Directed by: Wim Wenders
Based on the novel, “Submergence” by: J.M. Ledgard
Screenplay Written by: Erin Dignam
Cinematographer: Benoît Debie
Produced by: Cameron Lamb along with Wim Wenders and Uwe Kiefer
Starring: Alicia Vikander, James McAvoy, Cerlyn Jones, Reda Kateb, Alexander Siddig and Hakeemshady Mohamed.
Based on the novel written by journalist J.M. Ledgard, Submergence opens the door to soaring cliffs and underwater twilight, to the senseless violence of women buried and bashed and foreigners imprisoned while Jihadists make suicide vests.
This is a movie of contrasts, where bio-mathematician Danielle Flinders (Alicia Vikander) and British Secret Service agent James More (James McAvoy) meet at a hotel on the Normandy coast in France.
Danielle’s a professor and believer in nature with a drive to understand the depths of the ocean down to where there’s no light, just darkness, searching for the origin of life to show the world there’s life in darkness.
Scottish agent James believes the world’s about power, that education is secondary – he wants to save the world by stopping terrorists from setting off bombs. His mission is to travel to Somalia to find the men responsible, to put his own life at risk to save others.
They meet; they fall in love. They each have a mission where they may never come back.
Submersion is a romance. The eyes meeting, searching to reveal the other. Yet, there’s this thread of water and life.
We’re introduced to the happy professor as she works on the discovery of the origins of life on earth; her research to compare samples with those from Mars, ground breaking.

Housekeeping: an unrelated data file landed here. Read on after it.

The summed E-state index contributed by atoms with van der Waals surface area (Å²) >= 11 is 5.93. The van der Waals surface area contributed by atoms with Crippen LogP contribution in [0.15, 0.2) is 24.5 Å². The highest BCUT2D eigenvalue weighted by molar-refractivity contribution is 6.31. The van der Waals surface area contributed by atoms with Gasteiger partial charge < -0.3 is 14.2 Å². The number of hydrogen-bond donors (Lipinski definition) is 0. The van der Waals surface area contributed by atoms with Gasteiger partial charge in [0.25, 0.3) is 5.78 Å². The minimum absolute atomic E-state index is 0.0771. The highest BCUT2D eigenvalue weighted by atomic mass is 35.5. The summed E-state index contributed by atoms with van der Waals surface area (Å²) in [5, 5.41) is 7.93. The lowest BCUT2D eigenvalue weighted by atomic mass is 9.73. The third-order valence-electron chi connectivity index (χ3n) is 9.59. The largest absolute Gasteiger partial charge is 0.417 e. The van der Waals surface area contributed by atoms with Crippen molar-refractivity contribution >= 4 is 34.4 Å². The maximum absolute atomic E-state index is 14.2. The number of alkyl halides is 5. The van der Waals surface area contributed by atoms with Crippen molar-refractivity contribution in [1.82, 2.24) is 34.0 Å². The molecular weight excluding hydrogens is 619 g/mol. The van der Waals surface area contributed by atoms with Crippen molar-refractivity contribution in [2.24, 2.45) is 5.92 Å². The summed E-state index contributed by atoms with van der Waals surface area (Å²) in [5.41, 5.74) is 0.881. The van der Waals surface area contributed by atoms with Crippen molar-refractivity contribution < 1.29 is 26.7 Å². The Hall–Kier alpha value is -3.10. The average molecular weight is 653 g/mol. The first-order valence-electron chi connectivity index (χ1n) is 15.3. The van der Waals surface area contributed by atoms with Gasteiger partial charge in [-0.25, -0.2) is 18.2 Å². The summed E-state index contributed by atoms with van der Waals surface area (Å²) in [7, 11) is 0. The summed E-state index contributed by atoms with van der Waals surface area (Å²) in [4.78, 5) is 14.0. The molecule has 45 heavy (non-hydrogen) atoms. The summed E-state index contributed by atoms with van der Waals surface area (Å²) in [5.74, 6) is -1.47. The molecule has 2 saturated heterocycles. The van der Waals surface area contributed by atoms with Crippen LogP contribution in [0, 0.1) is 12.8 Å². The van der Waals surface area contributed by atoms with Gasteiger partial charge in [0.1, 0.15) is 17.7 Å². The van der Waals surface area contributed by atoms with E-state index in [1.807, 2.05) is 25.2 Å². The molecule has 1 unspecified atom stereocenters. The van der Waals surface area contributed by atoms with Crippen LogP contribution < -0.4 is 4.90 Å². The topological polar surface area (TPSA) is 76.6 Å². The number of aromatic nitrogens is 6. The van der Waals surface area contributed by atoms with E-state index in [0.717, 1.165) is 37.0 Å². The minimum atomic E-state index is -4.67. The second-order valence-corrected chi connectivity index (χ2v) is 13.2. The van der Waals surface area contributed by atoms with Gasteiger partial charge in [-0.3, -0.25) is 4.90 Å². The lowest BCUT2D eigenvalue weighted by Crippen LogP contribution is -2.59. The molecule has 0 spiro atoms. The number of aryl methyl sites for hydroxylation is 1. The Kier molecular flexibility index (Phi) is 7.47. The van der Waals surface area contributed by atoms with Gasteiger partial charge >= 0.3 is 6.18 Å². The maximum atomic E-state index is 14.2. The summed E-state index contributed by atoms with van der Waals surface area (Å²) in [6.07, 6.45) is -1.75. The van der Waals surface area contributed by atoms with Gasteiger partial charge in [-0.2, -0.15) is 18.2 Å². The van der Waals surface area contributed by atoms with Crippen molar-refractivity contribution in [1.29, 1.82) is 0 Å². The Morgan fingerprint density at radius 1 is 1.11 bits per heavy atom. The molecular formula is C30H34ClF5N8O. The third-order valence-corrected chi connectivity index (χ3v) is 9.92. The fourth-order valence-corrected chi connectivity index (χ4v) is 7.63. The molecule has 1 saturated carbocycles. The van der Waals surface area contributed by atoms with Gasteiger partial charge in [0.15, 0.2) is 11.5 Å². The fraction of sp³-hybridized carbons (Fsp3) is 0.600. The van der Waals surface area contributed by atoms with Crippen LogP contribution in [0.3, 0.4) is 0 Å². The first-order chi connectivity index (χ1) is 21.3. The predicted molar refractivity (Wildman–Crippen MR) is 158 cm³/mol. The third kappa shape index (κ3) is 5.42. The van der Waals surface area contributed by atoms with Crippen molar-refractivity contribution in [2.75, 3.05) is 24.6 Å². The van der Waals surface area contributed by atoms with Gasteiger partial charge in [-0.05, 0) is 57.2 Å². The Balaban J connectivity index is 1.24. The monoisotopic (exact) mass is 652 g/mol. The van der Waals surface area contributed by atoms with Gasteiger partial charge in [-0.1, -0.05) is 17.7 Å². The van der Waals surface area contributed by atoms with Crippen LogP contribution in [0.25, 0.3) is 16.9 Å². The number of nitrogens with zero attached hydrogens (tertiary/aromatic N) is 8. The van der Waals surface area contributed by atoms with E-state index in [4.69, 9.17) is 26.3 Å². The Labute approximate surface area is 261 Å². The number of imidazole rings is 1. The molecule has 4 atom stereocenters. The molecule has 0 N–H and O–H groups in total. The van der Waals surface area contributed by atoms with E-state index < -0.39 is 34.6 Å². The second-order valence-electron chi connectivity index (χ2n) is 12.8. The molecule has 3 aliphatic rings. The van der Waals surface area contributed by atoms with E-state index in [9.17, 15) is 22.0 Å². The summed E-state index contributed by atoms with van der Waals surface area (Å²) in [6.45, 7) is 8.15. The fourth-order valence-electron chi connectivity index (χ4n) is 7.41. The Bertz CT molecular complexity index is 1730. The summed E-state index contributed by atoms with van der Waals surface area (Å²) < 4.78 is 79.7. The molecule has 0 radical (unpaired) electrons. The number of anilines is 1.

Dani’s whole being is about work and what it means to the world.
She’s then drawn into a smaller world, a bubble – where love is like death; where apart she realises she’s never been lonely before.
To which her colleague Thumbs (Cerlyn Jones) replies, ‘Welcome to the planet’.
The film floats around with one storyline flowing into the other, from the underwater world viewed from a submersible hundreds of kilometres below the surface, to the stark desert sun where James is chained, waiting interrogation – waiting to get back to Danielle.
I drifted in and out of the film with the meeting of the British operatives to the lovers discussing life, to the science of photosynthetic life that creates through light to the organisms of darkness who live on chemicals – director Wim Wenders gives poetry to the perspective.
I liked McAvoy as the Scottish operative who falls in love – he’s a witty and likable character and quite a different role with more warmth and less crazy than his recent previous roles in such films as, ‘Split (2016)’, ‘Atomic Blonde (2017)’ or even ‘Trance (2013)’. I admit I’m a big fan.
Alicia Vikander as the mathematician was slow to warm as she falls for the Scotsman.
They’re a couple I found more believable apart than together.
I didn’t believe their love for each other as much as their passion for life because there was so much reasoning involved.
The contrast of the scientist, the solider, the extremists who believe Jihad is life after death – this is what I found interesting.
As Wenders states:
“What I really hope is on a rainy Thursday night in Bristol or Detroit or wherever you are, when you come out of the cinema, your perspective of the planet, on your own habits, is just altered slightly. You will realize how large the world is, how varied it is, but also how fragile it is.”
Overall, I found Submergence a quietly absorbing and interesting escape.
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